Saturday, October 17, 2020

Simple Layered Poppy

In Canada (and other Commonwealth countries), Remembrance Day is observed on November 11. It is a solemn occasion; often with cold, dreary weather appropriate to the seriousness of the day. To show our gratitude and thankfulness, Canadians wear a poppy on their left upper chest. We acquire these each year through donation boxes at work, stores, or volunteers at stores and events (such as veterans or young cadets, or other Royal Canadian Legion members. The RCL is a network of community centres for veterans). We are expected to donate each year to receive a new poppy. They are notorious for silently disappearing from our coats and shirts, and for sticking young children with the straight pins. Schools usually receive poppies to hand out but I don't know if they take donations. They also have had stickers in the past few years.

Poppies are a symbol of remembrance. They aren't intended to be used as decoration, except as applicable in events of remembrance.  Poppy items are not to be sold for profit in any way. When you get a poppy through the Legion, you are not "buying" the poppy; you are donating to the Legion and the poppy is a token of appreciation. I strongly urge you to donate to your local Legion, or other veteran's centre if you make poppies with this file. I will be.  If you see someone selling items on Etsy, or elsewhere, advertising that they are "donating $1 for every item sold" or "donating a set amount of profits", please be cautious and consider making your own donation directly to the Legion. 

I created this simple layered poppy after some members in a Facebook Cricut group expressed an interest. Many were British, and I don't know if they have different standards about the poppy there. I had made a few layered designs and really enjoyed them, and wanted to try designing my own.  Using a poppy shape was a way to get me to actually do it, instead of saying "some day". It wasn't about making a fabulous poppy; it was about learning to design.  In some aspects, it's not too hard, but some parts were annoyingly challenging (getting it to import the right size into Design Space).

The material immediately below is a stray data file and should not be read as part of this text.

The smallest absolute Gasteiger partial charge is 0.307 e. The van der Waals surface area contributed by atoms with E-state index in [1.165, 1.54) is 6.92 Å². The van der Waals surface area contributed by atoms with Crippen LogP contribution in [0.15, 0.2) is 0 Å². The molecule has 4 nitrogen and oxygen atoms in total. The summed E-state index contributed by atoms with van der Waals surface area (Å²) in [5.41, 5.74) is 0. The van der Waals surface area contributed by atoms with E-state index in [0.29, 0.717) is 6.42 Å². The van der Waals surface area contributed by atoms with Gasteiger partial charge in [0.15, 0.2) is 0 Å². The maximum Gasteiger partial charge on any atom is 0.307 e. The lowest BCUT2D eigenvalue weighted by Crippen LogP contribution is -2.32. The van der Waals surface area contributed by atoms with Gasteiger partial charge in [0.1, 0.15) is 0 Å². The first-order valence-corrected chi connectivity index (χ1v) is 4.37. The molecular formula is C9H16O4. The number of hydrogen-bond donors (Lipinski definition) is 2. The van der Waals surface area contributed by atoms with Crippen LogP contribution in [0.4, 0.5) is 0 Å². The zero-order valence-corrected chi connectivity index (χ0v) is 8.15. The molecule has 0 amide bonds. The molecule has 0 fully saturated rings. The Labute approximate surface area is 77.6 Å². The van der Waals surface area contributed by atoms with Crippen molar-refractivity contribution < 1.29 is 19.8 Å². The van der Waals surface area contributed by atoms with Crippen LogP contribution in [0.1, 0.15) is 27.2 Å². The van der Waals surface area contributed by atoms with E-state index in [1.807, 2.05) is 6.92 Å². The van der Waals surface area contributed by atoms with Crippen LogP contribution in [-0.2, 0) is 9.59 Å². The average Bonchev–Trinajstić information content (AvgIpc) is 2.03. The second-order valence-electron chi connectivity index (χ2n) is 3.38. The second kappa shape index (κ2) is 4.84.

This poppy is intended to be made at 1.9" across (and high), the same size as a lapel poppy.  It should import into your cutting program (Design Space, etc) at that size, but I am new at this and had some issues.

Layered paper is obviously not suitable to be worn, though it could be laminated. It could be made in vinyl to make a sticker. That would be good for people with special needs or children who might struggle with the use and safety of a pin. Sometimes you want a poppy but the plastic ones with a pin aren't suitable. Some people are against the waste and non-renewable resources used in plastic poppies. The design could also be made larger for other uses. You can also cut just the solid red piece and the black piece for a more basic poppy. This would be good for teachers who are having their students make wreaths or items for ceremonies. 

The poppy has 3 red layers, though I cut mine with the top 12 spoke layer in the same red as the solid bottom layer. The middle 4 spoke layer is in a darker red. Each layer is smaller by only a very tiny amount! It's intended to add a bit of depth, a shadow effect. You could skip the 4 spoke layer as they are tricky to line up accurately.

I cut the top layer using Intricate Cuts for Cardstock (Cricut Design Space, using the Maker). The design is not symmetrical, so I recommend you carefully lay the pieces out with the same orientation as they come off the mats. I am very much still a beginner at designing and using Inkscape! I used spray adhesive, no foam dots to make the layers elevated. I also curled the edges under a little, around the dental pick I use for weeding vinyl, and pressed the middle inwards. It's hard to make paper replicate what plastic can do when it's being molded while hot. 

Poppy SVG

Please share with me if you make this poppy. You can email me at tracykm at yahoo dot com, or find me in various Facebook groups (as Tracy Kyla). I'm also on Instagram at tracykmvetzal. You can also comment here. And again, do not sell items made with this poppy.

Lest We Forget

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